Canadian Academy of Music

Canadian Academy of Music. Toronto school founded and financed by Col Albert Gooderham, its president during its entire existence, 1911-24.

Canadian Academy of Music

Canadian Academy of Music. Toronto school founded and financed by Col Albert Gooderham, its president during its entire existence, 1911-24. Established for the purpose of keeping gifted students in Toronto and bringing outstanding teachers from Europe, it was known, during its first year in the Heintzman building on Yonge St, as the Columbian Conservatory of Music (Toronto). In 1912 the school became the Canadian Academy of Music, moved to a spacious building at 12-14 Spadina Road, and absorbed the Metropolitan School of Music, which became its Parkdale branch. Peter C. Kennedy was director until 1918. In that year, the academy took over the Toronto College of Music, and until 1923 featured both names. In 1918, also, a musical directorate was formed, with Kennedy, Frank S. Welsman, and Alfred Bruce, the latter serving as managing director. W.O. Forsyth, Albert Ham, and Ernest MacMillan later joined the directorate, and in 1922 Welsman assumed the role of music director. Among the outstanding teachers were Luigi von Kunits (who also founded the Academy String Quartet) 1912-24, Walter Kirschbaum 1912-14, Ham 1919-24, Welsman 1918-24, Forsyth 1919-24, MacMillan 1920-4, and Arthur Friedheim 1921-4. The school awarded associate and licentiate diplomas (ACAM, LCAM). In June 1924 the academy amalgamated with the TCM (RCMT).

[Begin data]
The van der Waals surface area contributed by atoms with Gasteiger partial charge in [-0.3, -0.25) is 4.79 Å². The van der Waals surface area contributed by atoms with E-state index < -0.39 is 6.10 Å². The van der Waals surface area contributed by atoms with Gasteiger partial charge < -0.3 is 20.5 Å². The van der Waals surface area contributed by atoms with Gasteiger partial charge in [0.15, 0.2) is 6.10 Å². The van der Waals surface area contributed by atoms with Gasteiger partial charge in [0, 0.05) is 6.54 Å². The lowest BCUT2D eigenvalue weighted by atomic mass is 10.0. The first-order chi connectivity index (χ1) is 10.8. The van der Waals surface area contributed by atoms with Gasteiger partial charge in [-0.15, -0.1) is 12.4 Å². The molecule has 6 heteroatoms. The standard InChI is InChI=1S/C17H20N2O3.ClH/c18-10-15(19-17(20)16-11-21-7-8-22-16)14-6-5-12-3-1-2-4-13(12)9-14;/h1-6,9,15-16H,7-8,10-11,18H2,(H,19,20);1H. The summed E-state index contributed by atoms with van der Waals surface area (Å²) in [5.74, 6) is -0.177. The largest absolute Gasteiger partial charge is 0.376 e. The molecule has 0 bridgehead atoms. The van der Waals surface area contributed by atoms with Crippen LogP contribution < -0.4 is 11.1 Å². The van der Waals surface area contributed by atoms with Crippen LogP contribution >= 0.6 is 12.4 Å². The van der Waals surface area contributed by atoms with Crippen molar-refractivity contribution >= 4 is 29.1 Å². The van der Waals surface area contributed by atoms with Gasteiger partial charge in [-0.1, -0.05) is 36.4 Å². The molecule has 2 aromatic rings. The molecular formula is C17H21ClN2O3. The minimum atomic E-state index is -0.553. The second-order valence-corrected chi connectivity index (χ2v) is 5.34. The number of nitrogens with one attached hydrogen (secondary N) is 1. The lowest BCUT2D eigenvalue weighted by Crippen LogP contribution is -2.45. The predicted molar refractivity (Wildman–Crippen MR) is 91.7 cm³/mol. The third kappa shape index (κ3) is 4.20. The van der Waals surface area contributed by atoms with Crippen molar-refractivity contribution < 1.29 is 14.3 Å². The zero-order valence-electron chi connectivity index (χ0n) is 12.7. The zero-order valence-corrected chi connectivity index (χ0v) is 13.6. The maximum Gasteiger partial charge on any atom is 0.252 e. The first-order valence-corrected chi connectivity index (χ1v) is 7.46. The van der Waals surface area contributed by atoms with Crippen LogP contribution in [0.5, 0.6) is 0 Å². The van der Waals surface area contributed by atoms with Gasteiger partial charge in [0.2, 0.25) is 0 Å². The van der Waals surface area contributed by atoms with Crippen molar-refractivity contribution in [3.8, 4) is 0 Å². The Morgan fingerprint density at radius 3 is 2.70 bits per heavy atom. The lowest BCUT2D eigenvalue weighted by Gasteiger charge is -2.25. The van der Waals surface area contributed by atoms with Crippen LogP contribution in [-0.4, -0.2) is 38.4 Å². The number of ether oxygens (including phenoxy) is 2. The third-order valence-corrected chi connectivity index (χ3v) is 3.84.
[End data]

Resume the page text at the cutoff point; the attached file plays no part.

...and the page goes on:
A Columbian Conservatory of Music in Montreal on Sherbrooke St, directed by J.F.H. Wallace, is less well documented. It is known that Salvator Issaurel taught there 1911-14 and that Paul-G. Ouimet, Fleurette Contant, and Ulysse Paquin were among the pupils. In 1913 a group of teachers from this conservatory founded the Canadian Academy of Music of Montreal, with Frederick H. Blair as artistic director and W.D. Birchell as president. Other teachers at the academy were Albert Chamberland, J.-B. Dubois, Théo Henrion, Frank Rowe, and F. Whitely. The relationship, if any, between the Toronto and Montreal institutions of the same names has not been established.


Further Reading

  • 'Canadian conservatories plan for a successful year,' CanJM, Sep 1914

    Charlesworth, Hector. 'The Canadian Academy of Music is amalgamated with the Conservatory,' CQR, Aug 1924

    Gour, Romain. La Palme-Issaurel (Montreal 1948)

External Links